there are probably low levels of admixture. yoruba have it for sure. i have the word of david reich on this 🙂

  8. @Razib That 3,000 year old Tanzanian that you described on Twitter, one of the ancient genomes to be featured in Skoglund et al. 2017, was likely a early South Cushitic speaker. This would explain why his genetic profile is almost identical to Somalis and other lowland Cushitic speakers like the Afar and Oromo, and fits well with the archeological record, e.g. Savanna Pastoral Neolithic. Nilotic languages were only introduced to the SE Africa ~500-1000 years ago, and speakers like the Maasai and Datog most certainly once spoke South Cushitic languages but shifted to their current tongues, this would’ve involved some admixture. The Dinka are a more adequate proxy for Nilotic admixture, not the Maasai/Datog who owe up to ~50-70% of their ancestry to a Somali-like population. Groups like the Iraqw in Tanzania also still speak South Cushitic languages. The East African admixture in the Khoisan was likely introduced to the region with the arrival of Khoe-Kwadi (xSandawe) speaking agro-pastoralists from SE Africa who had exchanged gene-flow with an early South Cushitic speaking population, represented by that 3,000 year old Tanzanian and groups like the Iraqw.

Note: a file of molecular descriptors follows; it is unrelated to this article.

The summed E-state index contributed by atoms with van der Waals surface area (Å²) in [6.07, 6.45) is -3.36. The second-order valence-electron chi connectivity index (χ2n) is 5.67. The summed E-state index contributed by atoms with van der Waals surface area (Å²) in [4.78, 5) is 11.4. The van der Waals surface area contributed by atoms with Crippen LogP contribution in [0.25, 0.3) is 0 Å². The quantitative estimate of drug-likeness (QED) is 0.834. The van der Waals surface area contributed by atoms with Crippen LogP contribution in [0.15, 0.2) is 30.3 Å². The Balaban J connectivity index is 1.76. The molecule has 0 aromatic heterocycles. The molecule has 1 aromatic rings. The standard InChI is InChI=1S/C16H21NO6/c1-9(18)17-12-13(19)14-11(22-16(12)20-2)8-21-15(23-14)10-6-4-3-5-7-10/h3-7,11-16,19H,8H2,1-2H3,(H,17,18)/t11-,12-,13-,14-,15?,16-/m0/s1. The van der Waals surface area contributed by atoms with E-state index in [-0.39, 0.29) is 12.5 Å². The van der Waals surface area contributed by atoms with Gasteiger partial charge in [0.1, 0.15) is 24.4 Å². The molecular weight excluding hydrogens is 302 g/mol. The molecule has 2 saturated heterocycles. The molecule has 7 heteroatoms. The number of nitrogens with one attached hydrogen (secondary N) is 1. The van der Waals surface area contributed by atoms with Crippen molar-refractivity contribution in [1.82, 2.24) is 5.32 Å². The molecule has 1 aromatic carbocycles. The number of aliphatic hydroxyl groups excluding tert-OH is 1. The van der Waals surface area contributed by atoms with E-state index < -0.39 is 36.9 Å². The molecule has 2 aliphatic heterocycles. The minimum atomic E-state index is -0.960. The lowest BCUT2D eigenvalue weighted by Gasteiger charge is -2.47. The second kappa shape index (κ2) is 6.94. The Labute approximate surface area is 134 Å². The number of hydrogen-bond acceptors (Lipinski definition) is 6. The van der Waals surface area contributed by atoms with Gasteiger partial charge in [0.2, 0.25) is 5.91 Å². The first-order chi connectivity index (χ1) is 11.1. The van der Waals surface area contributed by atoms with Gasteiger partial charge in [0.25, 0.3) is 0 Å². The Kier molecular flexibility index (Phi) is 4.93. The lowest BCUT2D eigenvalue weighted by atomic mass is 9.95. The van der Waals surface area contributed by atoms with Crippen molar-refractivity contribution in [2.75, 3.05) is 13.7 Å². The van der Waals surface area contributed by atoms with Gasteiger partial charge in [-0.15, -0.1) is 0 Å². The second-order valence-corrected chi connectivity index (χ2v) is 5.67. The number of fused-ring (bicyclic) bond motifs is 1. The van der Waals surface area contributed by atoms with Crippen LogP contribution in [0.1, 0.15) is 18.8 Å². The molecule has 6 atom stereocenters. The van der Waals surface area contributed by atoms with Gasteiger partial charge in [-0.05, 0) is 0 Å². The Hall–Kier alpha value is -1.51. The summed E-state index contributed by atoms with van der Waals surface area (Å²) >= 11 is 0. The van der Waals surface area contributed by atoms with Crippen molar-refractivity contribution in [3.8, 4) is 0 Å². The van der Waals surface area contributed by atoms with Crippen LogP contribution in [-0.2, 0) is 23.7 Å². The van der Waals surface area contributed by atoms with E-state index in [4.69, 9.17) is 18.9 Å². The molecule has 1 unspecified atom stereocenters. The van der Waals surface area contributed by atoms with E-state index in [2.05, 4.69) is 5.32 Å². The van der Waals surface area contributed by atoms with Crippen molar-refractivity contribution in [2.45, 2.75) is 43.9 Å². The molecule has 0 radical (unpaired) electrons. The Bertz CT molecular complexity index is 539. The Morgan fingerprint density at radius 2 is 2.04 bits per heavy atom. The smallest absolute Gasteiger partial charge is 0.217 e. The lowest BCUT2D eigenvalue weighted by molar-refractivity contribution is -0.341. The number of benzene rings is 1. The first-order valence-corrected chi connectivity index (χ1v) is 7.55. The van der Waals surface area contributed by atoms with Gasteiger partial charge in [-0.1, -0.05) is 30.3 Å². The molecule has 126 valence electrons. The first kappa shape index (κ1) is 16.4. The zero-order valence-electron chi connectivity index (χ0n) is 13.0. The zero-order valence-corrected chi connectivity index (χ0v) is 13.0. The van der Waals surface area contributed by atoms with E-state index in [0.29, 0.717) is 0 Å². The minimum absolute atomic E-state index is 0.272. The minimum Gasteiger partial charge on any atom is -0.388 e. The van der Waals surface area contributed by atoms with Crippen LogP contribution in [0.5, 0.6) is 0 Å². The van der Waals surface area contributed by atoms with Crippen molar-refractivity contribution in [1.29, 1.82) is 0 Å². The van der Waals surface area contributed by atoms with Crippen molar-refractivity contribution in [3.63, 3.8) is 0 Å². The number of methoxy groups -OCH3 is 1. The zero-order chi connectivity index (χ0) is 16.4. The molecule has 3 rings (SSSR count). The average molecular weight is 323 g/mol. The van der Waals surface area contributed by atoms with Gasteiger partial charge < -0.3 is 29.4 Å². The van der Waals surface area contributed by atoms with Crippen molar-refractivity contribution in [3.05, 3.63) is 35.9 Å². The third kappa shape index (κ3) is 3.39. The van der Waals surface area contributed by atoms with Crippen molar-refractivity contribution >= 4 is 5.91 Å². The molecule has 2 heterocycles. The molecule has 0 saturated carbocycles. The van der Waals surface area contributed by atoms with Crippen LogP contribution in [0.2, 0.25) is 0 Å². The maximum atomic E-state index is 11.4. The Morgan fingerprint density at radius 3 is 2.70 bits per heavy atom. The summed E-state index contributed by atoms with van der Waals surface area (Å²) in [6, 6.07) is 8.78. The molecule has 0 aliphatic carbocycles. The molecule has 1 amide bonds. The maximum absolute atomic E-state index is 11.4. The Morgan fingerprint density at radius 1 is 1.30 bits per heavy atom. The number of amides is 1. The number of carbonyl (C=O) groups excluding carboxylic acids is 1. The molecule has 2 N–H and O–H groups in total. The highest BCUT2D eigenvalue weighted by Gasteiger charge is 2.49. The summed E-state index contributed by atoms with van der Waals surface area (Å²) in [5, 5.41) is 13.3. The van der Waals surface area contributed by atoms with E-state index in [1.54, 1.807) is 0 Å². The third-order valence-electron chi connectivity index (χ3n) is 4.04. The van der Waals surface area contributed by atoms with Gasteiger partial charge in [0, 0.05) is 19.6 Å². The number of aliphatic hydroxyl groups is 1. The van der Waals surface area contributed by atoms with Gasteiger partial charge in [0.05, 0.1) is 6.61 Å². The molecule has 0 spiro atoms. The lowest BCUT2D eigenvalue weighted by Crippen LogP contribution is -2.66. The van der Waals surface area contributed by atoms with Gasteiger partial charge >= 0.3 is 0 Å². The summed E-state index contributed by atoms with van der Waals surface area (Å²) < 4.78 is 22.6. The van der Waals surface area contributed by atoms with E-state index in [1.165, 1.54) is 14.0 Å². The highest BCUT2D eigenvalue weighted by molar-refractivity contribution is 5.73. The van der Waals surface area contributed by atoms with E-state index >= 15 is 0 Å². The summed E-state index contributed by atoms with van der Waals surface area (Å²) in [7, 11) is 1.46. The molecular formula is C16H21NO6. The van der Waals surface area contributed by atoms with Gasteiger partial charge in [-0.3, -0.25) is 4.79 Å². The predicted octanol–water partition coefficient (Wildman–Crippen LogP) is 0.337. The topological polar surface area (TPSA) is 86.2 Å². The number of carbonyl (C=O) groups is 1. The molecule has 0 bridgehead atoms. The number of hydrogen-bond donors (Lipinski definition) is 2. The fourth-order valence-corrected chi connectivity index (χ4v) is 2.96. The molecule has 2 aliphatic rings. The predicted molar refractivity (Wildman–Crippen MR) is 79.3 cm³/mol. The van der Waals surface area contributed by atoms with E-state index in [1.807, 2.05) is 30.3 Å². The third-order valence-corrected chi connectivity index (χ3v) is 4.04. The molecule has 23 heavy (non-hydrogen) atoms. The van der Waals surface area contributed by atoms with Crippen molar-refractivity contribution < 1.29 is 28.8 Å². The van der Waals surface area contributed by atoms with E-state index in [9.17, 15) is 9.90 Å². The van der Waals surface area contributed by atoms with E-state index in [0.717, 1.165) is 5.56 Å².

2. I highly doubt that the Yoruba or Igbo possess any meaningful Eurasian ancestry. That was suggested some time ago, but it’s more likely imho – based on the findings of Schlebusch and soon Skoglund – that West-Central Africans derived from an admixture event between “ancient East Africans” (a sister group to OOA) and a “Basal African” population slightly more basal than even Ballito Boy/Khoisan speakers. At a ratio of approximately 70:30.